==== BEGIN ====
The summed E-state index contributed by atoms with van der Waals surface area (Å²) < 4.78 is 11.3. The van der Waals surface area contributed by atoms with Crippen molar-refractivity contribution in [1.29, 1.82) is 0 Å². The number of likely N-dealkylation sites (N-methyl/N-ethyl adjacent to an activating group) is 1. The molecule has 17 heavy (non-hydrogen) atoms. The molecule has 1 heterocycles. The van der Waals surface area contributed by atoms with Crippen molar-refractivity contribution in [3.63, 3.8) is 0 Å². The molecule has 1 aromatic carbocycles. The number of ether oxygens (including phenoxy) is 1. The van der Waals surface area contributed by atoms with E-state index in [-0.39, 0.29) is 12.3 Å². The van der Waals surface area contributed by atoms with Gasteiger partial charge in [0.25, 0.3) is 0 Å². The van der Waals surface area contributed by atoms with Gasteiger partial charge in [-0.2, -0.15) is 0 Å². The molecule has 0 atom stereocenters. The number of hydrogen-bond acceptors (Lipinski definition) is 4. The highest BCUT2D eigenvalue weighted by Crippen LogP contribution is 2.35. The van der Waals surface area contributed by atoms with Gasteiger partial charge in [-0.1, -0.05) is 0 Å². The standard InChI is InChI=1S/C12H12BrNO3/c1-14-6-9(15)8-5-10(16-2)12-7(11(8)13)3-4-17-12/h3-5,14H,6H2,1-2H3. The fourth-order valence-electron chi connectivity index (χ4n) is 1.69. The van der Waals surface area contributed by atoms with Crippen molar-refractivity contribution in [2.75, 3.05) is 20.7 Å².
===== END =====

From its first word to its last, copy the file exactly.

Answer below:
The summed E-state index contributed by atoms with van der Waals surface area (Å²) < 4.78 is 11.3. The van der Waals surface area contributed by atoms with Crippen molar-refractivity contribution in [1.29, 1.82) is 0 Å². The number of likely N-dealkylation sites (N-methyl/N-ethyl adjacent to an activating group) is 1. The molecule has 17 heavy (non-hydrogen) atoms. The molecule has 1 heterocycles. The van der Waals surface area contributed by atoms with Crippen molar-refractivity contribution in [3.63, 3.8) is 0 Å². The molecule has 1 aromatic carbocycles. The number of ether oxygens (including phenoxy) is 1. The van der Waals surface area contributed by atoms with E-state index in [-0.39, 0.29) is 12.3 Å². The van der Waals surface area contributed by atoms with Gasteiger partial charge in [0.25, 0.3) is 0 Å². The van der Waals surface area contributed by atoms with Gasteiger partial charge in [-0.2, -0.15) is 0 Å². The molecule has 0 atom stereocenters. The number of hydrogen-bond acceptors (Lipinski definition) is 4. The highest BCUT2D eigenvalue weighted by Crippen LogP contribution is 2.35. The van der Waals surface area contributed by atoms with Gasteiger partial charge in [-0.1, -0.05) is 0 Å². The standard InChI is InChI=1S/C12H12BrNO3/c1-14-6-9(15)8-5-10(16-2)12-7(11(8)13)3-4-17-12/h3-5,14H,6H2,1-2H3. The fourth-order valence-electron chi connectivity index (χ4n) is 1.69. The van der Waals surface area contributed by atoms with Crippen molar-refractivity contribution in [2.75, 3.05) is 20.7 Å².